Monday, July 16, 2012
Here is one of those songs that comes out of the blue as a lovely little gift one day. Like a cat leaving you a dead bird on your door-mat. This one however came to me in a dream and when I awoke I went straight to the piano and hashed out some kind of progression.
The dream told me the story and conjured the atmosphere or sense of place where the narrator and characters play out their story. Sort of an odd love story.
The dream came to me in 1998 and on the heels of one of the worst emotional episodes I'd had with Paul. His brain injury had happened in 1995 and while he was reliant on me in some ways, for instance in remembering the story of what had happened to him during his recovery, or reading maps (for some reason the injury affected his ability to read them), by 98' he was beginning to feel frustrated with his reliance on others, notably me. So right up above my Wurlitzer piano was a small nick in the wall where he'd thrown the salad spinner the night before. Fortunately not at me.
I had just been reading Merle Haggard's autobiography and their was a quote he had under his photo/smiling face which said "Look at that grin, I think I'm losing but I'm pretending to win"....so I took that quote and played it out with the rest of the story. But this is no Merle Haggard type story...it's sci-fi aspect is probably more in line with Philip K Dick... if he'd been a songwriter
(photo by Kim Fox)
Monday, July 2, 2012
Paul was transported to the emergency room today. His nurse at the nursing home, a kind lady named Soledad, called me and said she was very concerned about him. Paul's pulse had dropped to 44 and he had an odd twitch on the right side of his face. She was calling an ambulance and wanted me to know. I asked her if it was serious enough for me to skip work and she said yes. I told her I'd meet him at the hospital.
On the ride over, by the way about a 40 minute ride to the town of Escondido, I listened to Steve Reich. I have a knack, when things get bad, to check out on-drift off on- something I feel passionate about, something that can completely take my cares away. Another person might drink or drive fast, I find a piece of music. And so I listened intently, to Reich's Music For 18 Musicians. And floods of arranging ideas came to me for my next album, visions like musical sugar plum fairies.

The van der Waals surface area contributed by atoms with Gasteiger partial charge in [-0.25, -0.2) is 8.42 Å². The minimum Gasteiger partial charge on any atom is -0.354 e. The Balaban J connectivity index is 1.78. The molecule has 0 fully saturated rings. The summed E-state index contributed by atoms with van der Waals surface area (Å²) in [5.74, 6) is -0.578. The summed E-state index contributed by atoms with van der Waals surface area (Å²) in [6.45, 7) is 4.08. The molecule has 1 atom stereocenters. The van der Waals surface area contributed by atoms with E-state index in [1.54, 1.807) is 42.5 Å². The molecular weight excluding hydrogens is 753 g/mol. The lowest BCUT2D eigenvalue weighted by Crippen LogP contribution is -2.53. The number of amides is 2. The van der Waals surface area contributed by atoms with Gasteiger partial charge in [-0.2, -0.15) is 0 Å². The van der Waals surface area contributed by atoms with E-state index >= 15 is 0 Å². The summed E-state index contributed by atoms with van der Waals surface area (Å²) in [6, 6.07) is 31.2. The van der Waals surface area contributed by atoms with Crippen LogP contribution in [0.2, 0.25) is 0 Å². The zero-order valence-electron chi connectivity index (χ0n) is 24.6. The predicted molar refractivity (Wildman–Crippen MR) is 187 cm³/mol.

By the time I reached the emergency room I was pretty much high as a kite. Very propitious timing; I happened to arrive at the same time Paul's transport--straight from the nursing home--arrived and was pulling his gurney out the back door. I hollered, Hi Paul! and he smiled a huge, rather toothless, grin back at me. The paramedics said later "Paul was uncommunicative and unresponsive until he saw you".
He still wants to see us, those he knows and loves. And I wish there were more of us here in San Diego. But this is, what is.
That synchronistic timing reminded me of the time we were to meet one another in Brussels, Belgium...he flying in and me catching a train, and somehow we both managed, quite serendipitously, to catch the very same car of the same shuttle into downtown Brussels. Very odd. Not quite as spectacular today, but still, we are, in tune.
At any rate, whatever medical condition he'd had earlier had righted itself and he was working at his normal rate of consciousness now. The paramedics wheeled Paul into the cubicle. The emergency room doc came in and and did some checking and speculated that Paul may have had a mini stroke or a small seizure. As is often the case, the doctor turned to me and said: Pretty young for him to have dementia. (he's 64). And so I gave him a run down of the bicycle accident and brain injury so many years ago. The doctor grimaced and asked what Paul used to do for a living. He was a writer I said, mostly about rock and roll, started the first rock magazine, but also he wrote about other writers. "Who's your favorite author Paul? the doctor asked. Paul said "Philip K Dick, ....(the doctor shrugged) ..he's a science fiction author. ....Blade Runner". The doctor said "Ahh, yes."
"Well", the doctor said turning to me, "It sounds like he's had a pretty full life,... full of adventures." And I agreed.
After hours of CT scans, x-rays and blood tests, with nothing found amiss it was time for Paul to be transported back to the nursing home. Ironically he got the same two paramedics. As we were awaiting the final paper work they started asking Paul some simple questions: What year is it? Paul: 2006. His answer was closer than on the way to the hospital when he'd thought it was 1974.
I told them he had written books, mostly about rock and roll music, especially from the 1960s. So they asked him what he thought about Pink Floyd ("That's pretty much the 70s" I said) and Deep Purple ("1970s again") they finally thought of a 1960s band and asked about the Doors. Paul did a big hearty two thumbs up.
And off they go, me waving "See you tomorrow!" my usual line, even when it isn't so. But he won't remember.